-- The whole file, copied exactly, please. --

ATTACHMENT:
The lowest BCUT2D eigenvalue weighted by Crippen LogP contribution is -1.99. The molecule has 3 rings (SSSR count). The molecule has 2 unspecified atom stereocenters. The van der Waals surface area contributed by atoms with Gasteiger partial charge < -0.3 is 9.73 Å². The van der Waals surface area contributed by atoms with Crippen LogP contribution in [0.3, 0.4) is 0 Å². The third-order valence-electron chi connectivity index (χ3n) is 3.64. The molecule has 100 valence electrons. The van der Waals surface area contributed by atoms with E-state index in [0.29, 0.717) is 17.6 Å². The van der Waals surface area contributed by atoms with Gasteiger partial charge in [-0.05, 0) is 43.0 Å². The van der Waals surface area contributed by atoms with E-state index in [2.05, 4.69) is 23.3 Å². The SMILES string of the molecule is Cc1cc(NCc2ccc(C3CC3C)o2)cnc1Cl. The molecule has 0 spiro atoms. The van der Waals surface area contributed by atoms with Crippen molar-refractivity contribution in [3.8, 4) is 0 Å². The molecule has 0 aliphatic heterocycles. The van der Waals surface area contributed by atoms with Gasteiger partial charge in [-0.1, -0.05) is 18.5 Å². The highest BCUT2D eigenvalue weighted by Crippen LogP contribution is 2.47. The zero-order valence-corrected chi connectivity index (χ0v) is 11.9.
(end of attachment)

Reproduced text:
The lowest BCUT2D eigenvalue weighted by Crippen LogP contribution is -1.99. The molecule has 3 rings (SSSR count). The molecule has 2 unspecified atom stereocenters. The van der Waals surface area contributed by atoms with Gasteiger partial charge < -0.3 is 9.73 Å². The van der Waals surface area contributed by atoms with Crippen LogP contribution in [0.3, 0.4) is 0 Å². The third-order valence-electron chi connectivity index (χ3n) is 3.64. The molecule has 100 valence electrons. The van der Waals surface area contributed by atoms with E-state index in [0.29, 0.717) is 17.6 Å². The van der Waals surface area contributed by atoms with Gasteiger partial charge in [-0.05, 0) is 43.0 Å². The van der Waals surface area contributed by atoms with E-state index in [2.05, 4.69) is 23.3 Å². The SMILES string of the molecule is Cc1cc(NCc2ccc(C3CC3C)o2)cnc1Cl. The molecule has 0 spiro atoms. The van der Waals surface area contributed by atoms with Crippen molar-refractivity contribution in [3.8, 4) is 0 Å². The molecule has 0 aliphatic heterocycles. The van der Waals surface area contributed by atoms with Gasteiger partial charge in [-0.1, -0.05) is 18.5 Å². The highest BCUT2D eigenvalue weighted by Crippen LogP contribution is 2.47. The zero-order valence-corrected chi connectivity index (χ0v) is 11.9.